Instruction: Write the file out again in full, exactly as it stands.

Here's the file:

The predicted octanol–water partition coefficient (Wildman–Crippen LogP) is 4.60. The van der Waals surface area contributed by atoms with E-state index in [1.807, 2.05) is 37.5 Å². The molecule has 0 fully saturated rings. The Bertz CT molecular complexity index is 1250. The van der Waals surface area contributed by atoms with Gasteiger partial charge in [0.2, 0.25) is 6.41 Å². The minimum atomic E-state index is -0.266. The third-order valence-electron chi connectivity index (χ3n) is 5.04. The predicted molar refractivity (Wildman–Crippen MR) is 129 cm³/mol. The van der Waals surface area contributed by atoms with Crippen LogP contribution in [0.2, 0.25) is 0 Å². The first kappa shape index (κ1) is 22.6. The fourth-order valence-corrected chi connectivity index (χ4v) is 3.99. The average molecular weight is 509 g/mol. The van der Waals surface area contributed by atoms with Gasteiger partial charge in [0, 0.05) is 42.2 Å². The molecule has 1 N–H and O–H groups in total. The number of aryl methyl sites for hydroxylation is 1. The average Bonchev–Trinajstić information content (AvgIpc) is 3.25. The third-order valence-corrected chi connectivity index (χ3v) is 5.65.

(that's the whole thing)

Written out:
The predicted octanol–water partition coefficient (Wildman–Crippen LogP) is 4.60. The van der Waals surface area contributed by atoms with E-state index in [1.807, 2.05) is 37.5 Å². The molecule has 0 fully saturated rings. The Bertz CT molecular complexity index is 1250. The van der Waals surface area contributed by atoms with Gasteiger partial charge in [0.2, 0.25) is 6.41 Å². The minimum atomic E-state index is -0.266. The third-order valence-electron chi connectivity index (χ3n) is 5.04. The predicted molar refractivity (Wildman–Crippen MR) is 129 cm³/mol. The van der Waals surface area contributed by atoms with Crippen LogP contribution in [0.2, 0.25) is 0 Å². The first kappa shape index (κ1) is 22.6. The fourth-order valence-corrected chi connectivity index (χ4v) is 3.99. The average molecular weight is 509 g/mol. The van der Waals surface area contributed by atoms with Gasteiger partial charge in [0, 0.05) is 42.2 Å². The molecule has 1 N–H and O–H groups in total. The number of aryl methyl sites for hydroxylation is 1. The average Bonchev–Trinajstić information content (AvgIpc) is 3.25. The third-order valence-corrected chi connectivity index (χ3v) is 5.65.